The facades of his homes were generally dignified and interchangeable window dressing for efficient, well-built upper-middle-class homes of the early automotive era. The radical groundwork for the interiors had already been laid by Wright and others. Here, for the first time, homes were designed from scratch with modern plumbing, heating and lighting systems. These mechanical devices minimized the labor required to maintain a good-sized home. The resulting savings in space once devoted to servant’s rooms and the endless hallways and doors needed to close off the domestics from the family allowed architects to pack a lot of living into relatively little space. Ceilings, too, could be lower, since there was less reliance on natural light. These and other factors led to the ascendence of the horizontal over the vertical elements in residential design. Milwaukee’s Upper East Side proved to be a wonderful laboratory for Schley and others to build their modern homes.

This one was constructed at a cost of $7,000 in October, 1913. Perce Schley must have hit his target market for the design, for while it was still under construction, it was purchased by one Louis Dulzer, who paid to have a $75 garage built in the rear of the property. The permit read that the garage had to be constructed “according to ordinance.” N. Hackett Ave., is regrettably, one of the East Side streets not served with alleys (cheap developers), so the cars have to enter and exit via the street. This provides a considerable reduction in landscape potential in an area where lots are 40 feet wide and 120 feet deep. The Shields residence makes the most of this with a pair of colorful potted geraniums on the stairs leading up to the residence, which is perched on a slight rise of about three feet. Hostas and other perennials line the driveway, and the whole front yard is shaded by an Eastern Redbud, (Cercis canadensis) which was in spectacular bloom at the time of my visit.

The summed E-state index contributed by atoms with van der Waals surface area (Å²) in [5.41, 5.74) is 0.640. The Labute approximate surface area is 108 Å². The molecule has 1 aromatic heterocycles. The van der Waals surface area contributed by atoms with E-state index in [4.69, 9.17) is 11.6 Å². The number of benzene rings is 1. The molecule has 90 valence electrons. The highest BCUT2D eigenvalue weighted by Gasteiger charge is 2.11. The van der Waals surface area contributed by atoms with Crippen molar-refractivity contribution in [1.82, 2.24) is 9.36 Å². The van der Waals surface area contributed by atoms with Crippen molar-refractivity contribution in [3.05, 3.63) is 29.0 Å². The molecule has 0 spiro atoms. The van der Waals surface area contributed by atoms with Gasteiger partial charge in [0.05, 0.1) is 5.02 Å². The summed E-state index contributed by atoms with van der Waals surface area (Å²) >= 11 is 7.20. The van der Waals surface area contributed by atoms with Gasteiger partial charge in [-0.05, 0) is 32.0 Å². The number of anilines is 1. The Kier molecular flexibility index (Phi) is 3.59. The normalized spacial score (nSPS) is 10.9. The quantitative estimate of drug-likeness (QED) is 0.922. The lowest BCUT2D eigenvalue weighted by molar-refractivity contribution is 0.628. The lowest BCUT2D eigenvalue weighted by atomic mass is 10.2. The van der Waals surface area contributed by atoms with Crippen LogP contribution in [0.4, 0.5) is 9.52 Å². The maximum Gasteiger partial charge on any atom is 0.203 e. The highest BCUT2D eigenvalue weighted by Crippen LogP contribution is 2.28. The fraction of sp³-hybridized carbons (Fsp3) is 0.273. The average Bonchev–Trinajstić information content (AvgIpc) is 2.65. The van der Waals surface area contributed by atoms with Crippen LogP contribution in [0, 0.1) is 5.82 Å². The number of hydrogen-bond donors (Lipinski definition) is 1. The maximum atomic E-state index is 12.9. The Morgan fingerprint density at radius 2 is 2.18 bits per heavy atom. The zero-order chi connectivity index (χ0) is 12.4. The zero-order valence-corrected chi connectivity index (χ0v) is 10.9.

After a brief plateau, a set of stairs leads up to the porch of the grey stucco home, with an entry door to the left, and four identical windows massed together (a common Prairie School feature) on the right. Hanging from the porch is a swing, which must provide a romantic vantage point from which to enjoy the neighborhood. Upstairs we find a couple of dormers, and further up, in the nether region of the attic, even more dormers are to be seen. The building is shadowed by wide overhanging eaves, another Prairie School touch that adds to the horizontal element of the home. In scale, massing, etc., the home fits in perfectly with its surroundings, neither impudently announcing itself, nor holding back too much from the party. Like its residents, it fits right in.